So a little time has passed, and with it some of the horribly angry feelings I wrote about here. Your supportive comments were like balm on those wounds, proving once again that writing is good therapy, but so is the counsel of wise friends. I'm back online, with a brand new MacBook Pro, purchased in a wild spending spree yesterday that probably has more than a little bit to do with my improved outlook. Nothing like spending someone else's money to make you feel better. My dear husband keeps reminding me that we've been paying our insurance company premiums for over 34 years in order to reap these benefits. That is certainly true, and I'm definitely appreciative.
In addition to the (somewhat surprising) angry reaction I experienced, there has come a depth of awareness about what matters most in situations of loss. I reckon you all won't be a bit surprised to learn that the despair I've felt hasn't been about the loss of possessions themselves, for those are easily replaced. The despair comes from the loss of those irreplaceable things that meant more to me than the items themselves. My pictures, my documents, everything I've ever written since I began using a computer decades ago, including poems, essays, stories, and the manuscripts of two novels. None of it was valuable to anyone but me, and the senselessness of stealing it makes the loss even more painful. It was all diligently copied onto a small external expansion drive, just in case my computer crashed or was lost or damaged during my travels.
Never did I imagine that someone would break into my home and steal not only the laptop, but the expansion drive as well, something that's worth about a buck (if that) on the open market, but priceless to me.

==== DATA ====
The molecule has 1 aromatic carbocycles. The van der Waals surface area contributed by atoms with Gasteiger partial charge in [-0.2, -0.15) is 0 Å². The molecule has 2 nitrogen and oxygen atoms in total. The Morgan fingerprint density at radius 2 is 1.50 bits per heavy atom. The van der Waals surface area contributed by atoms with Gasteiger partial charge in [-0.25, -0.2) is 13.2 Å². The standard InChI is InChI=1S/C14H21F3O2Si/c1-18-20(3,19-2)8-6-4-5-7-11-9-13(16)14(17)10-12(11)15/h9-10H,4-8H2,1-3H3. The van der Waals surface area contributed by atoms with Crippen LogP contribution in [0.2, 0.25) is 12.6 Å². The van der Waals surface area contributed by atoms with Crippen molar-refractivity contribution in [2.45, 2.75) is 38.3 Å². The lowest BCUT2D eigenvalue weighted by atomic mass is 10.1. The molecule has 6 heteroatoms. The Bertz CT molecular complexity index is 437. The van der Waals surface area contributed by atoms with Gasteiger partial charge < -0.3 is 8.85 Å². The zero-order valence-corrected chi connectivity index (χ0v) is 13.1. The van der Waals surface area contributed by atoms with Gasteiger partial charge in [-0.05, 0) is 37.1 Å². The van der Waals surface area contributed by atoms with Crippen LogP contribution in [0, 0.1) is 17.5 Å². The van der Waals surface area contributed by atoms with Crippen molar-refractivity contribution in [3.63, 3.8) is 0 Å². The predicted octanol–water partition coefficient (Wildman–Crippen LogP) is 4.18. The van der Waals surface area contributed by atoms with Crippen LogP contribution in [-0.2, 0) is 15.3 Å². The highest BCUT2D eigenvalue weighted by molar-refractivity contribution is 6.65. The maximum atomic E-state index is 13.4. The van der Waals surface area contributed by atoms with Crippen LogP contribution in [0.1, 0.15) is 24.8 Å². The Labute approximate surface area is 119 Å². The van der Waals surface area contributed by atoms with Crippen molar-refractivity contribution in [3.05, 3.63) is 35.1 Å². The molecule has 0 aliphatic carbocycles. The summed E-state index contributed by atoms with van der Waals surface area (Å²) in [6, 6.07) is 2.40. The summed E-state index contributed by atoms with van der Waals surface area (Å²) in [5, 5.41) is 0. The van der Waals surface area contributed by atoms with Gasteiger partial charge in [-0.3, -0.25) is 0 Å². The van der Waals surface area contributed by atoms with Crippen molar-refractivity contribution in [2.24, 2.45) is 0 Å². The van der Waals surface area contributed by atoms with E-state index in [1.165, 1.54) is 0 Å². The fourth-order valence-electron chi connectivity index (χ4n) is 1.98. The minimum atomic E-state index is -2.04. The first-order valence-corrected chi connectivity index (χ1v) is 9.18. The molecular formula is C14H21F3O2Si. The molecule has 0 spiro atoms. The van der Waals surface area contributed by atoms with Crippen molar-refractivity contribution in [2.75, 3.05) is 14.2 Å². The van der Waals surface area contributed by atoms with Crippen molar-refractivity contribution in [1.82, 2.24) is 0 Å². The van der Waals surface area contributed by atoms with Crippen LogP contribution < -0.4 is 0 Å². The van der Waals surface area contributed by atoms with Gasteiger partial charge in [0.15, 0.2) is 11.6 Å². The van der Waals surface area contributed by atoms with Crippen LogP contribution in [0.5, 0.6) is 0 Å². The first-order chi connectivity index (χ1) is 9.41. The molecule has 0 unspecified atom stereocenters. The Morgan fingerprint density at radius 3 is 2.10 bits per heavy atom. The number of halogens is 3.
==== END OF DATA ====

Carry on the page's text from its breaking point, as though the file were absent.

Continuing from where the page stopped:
When I first heard the news about the robbery I was at work, and my mind flashed onto an image of the necklace I had left lying on the dresser earlier that morning. It's a diamond pendant, a setting of my mother's engagement ring. I wear it nearly every day, but on that particular day had decided to wear something different, and, in my usual rush, had left it on lying on the dresser.
"My necklace - is my necklace on the dresser?" I implored my husband, who was wandering the house looking to see what was missing.
"Your diamond necklace is there - is that the one you mean?"
"Oh yes," I gasped gratefully. "That's the one."
The things that matter most.
Priceless indeed. The advertising guru's who created that familiar Master Card campaign were right on the money with that concept. There is so much in life that money can't buy - much of it has to do with our experiences and the ways commemorate them.
A lot of those priceless objects were stolen from me Monday afternoon, but thankfully, not all of them.
And to paraphrase another recent advertising slogan - I'm not too worried, because I will make more.